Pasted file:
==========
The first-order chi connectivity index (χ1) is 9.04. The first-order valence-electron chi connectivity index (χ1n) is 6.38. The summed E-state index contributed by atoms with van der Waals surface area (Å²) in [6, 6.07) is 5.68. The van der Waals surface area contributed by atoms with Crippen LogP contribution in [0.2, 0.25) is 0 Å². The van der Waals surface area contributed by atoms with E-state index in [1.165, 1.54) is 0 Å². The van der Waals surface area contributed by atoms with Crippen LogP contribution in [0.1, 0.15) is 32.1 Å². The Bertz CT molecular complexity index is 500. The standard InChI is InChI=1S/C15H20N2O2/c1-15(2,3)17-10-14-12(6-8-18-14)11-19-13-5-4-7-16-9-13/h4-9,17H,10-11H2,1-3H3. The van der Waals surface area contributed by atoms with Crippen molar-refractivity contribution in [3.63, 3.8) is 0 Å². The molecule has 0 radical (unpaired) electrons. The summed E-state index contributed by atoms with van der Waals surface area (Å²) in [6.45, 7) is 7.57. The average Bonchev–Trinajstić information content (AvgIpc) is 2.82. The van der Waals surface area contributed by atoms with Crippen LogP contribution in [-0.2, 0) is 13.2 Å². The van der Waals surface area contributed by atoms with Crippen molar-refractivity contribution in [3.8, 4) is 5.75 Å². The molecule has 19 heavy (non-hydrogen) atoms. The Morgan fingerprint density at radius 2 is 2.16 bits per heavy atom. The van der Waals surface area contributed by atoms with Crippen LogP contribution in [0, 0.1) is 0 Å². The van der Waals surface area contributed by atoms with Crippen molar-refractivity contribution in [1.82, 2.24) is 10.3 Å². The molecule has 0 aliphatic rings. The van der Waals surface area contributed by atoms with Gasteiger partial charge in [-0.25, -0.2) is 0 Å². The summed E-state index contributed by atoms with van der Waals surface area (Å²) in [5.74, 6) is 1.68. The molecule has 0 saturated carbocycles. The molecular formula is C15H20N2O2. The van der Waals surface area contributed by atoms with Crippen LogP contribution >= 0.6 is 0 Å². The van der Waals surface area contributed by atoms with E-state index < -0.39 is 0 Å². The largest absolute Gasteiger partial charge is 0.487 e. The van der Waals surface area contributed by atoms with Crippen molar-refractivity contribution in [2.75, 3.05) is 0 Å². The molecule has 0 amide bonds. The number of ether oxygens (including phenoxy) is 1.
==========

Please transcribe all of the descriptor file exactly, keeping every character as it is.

The first-order chi connectivity index (χ1) is 9.04. The first-order valence-electron chi connectivity index (χ1n) is 6.38. The summed E-state index contributed by atoms with van der Waals surface area (Å²) in [6, 6.07) is 5.68. The van der Waals surface area contributed by atoms with Crippen LogP contribution in [0.2, 0.25) is 0 Å². The van der Waals surface area contributed by atoms with E-state index in [1.165, 1.54) is 0 Å². The van der Waals surface area contributed by atoms with Crippen LogP contribution in [0.1, 0.15) is 32.1 Å². The Bertz CT molecular complexity index is 500. The standard InChI is InChI=1S/C15H20N2O2/c1-15(2,3)17-10-14-12(6-8-18-14)11-19-13-5-4-7-16-9-13/h4-9,17H,10-11H2,1-3H3. The van der Waals surface area contributed by atoms with Crippen molar-refractivity contribution in [3.63, 3.8) is 0 Å². The molecule has 0 radical (unpaired) electrons. The summed E-state index contributed by atoms with van der Waals surface area (Å²) in [6.45, 7) is 7.57. The average Bonchev–Trinajstić information content (AvgIpc) is 2.82. The van der Waals surface area contributed by atoms with Crippen LogP contribution in [-0.2, 0) is 13.2 Å². The van der Waals surface area contributed by atoms with Crippen molar-refractivity contribution in [3.8, 4) is 5.75 Å². The molecule has 19 heavy (non-hydrogen) atoms. The Morgan fingerprint density at radius 2 is 2.16 bits per heavy atom. The van der Waals surface area contributed by atoms with Crippen LogP contribution in [0, 0.1) is 0 Å². The van der Waals surface area contributed by atoms with Crippen molar-refractivity contribution in [1.82, 2.24) is 10.3 Å². The molecule has 0 aliphatic rings. The van der Waals surface area contributed by atoms with Gasteiger partial charge in [-0.25, -0.2) is 0 Å². The summed E-state index contributed by atoms with van der Waals surface area (Å²) in [5.74, 6) is 1.68. The molecule has 0 saturated carbocycles. The molecular formula is C15H20N2O2. The van der Waals surface area contributed by atoms with Crippen LogP contribution >= 0.6 is 0 Å². The van der Waals surface area contributed by atoms with E-state index < -0.39 is 0 Å². The largest absolute Gasteiger partial charge is 0.487 e. The van der Waals surface area contributed by atoms with Crippen molar-refractivity contribution in [2.75, 3.05) is 0 Å². The molecule has 0 amide bonds. The number of ether oxygens (including phenoxy) is 1.